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Friday, Dec 13, 2019

Corporate India hits cost-cutting trail

To ease the effects of sliding economy and rising inflation rate, firms plan to do resort to video conferencing, value engineering of products and manpower review etc, reports Saurabh Turakhia.

business Updated: Jul 15, 2008 22:04 IST
Saurabh Turakhia
Saurabh Turakhia
Hindustan Times

A sliding economy and rising inflation rate have forced companies to cut costs. They plan to do this by resorting to video conferencing, value engineering of products, manpower review, reducing travel expenses and better management of supply chain. They are also giving value offers to consumers.

Speaking to HT, HK Press, executive director and president, Godrej Consumer Products Ltd said, “We are using reverse auction process to strike good deals with suppliers.” In reverse auction, certain pre-qualified suppliers are asked to participate in an online auction process to arrive at the best deal.

“We are also implementing value engineering to study every aspect of our products to reduce costs,” Press said. The company also plans to review its head count to optimise the number.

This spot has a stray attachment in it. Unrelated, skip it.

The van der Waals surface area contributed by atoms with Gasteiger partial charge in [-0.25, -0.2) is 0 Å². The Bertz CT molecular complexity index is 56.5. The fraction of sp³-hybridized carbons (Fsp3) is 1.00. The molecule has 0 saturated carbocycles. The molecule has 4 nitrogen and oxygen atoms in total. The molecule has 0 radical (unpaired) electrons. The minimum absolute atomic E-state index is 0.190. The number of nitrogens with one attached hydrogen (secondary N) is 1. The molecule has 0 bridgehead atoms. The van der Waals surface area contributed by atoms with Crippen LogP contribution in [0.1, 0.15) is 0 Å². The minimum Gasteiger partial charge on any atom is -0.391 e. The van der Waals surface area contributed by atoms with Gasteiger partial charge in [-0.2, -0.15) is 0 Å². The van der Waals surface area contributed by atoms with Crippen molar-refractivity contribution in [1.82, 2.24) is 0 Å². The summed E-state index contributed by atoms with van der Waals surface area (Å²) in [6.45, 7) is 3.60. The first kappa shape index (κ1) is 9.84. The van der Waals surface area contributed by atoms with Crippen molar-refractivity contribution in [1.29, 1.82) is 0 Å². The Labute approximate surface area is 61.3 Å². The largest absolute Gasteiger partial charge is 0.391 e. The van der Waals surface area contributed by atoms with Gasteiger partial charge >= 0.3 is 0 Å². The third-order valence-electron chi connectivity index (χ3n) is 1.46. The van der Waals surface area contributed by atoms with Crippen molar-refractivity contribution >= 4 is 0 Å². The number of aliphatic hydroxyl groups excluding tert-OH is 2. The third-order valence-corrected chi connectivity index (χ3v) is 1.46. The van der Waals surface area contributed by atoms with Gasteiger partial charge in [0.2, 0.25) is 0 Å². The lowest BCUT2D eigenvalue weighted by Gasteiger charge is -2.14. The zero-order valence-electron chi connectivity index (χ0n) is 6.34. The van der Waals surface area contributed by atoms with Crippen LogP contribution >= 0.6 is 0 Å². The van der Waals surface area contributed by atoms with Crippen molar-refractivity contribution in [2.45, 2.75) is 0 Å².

The slowdown has brought supply chain management under sharper focus. Companies are planning to keep minimum stock-keeping units (SKU) for cost-effective operations.

Ranju Kumar Mohan, vice president, marketing, laundry and home care, Henkel India said, “We are looking at introducing value packs, rationalising our SKUs and using research and development to work out better formulations.” Henkel is also contemplating video conferencing and having own guesthouses to cut cost.

Clubbing products to offer value for money is another step companies have taken to survive inflation. For example, one of Henkel’s value deals offers Henko, Pril and Bref packs together at a discounted price. Similarly, Wipro offers Santoor soaps free with honey.

Dabur India Ltd Chief Operating Officer (Consumer Care) VS Sitaram said, “We are considering various cost cutting exercises like formulating products differently, studying use of substitute packaging materials etc.”

Value retailers like Big Bazaar are also doling out attractive deals for consumers. Sadashiv Nayak, CEO, Food Bazaar said, “Despite rise in input prices, we have tried to hold the prices of our store brands, which occupy 40 per cent of the shelf space.”

When left with no option, companies have hiked prices of their products. Dabur hiked prices for some of its products and even Godrej is considering hiking the price of its premium soap Cinthol.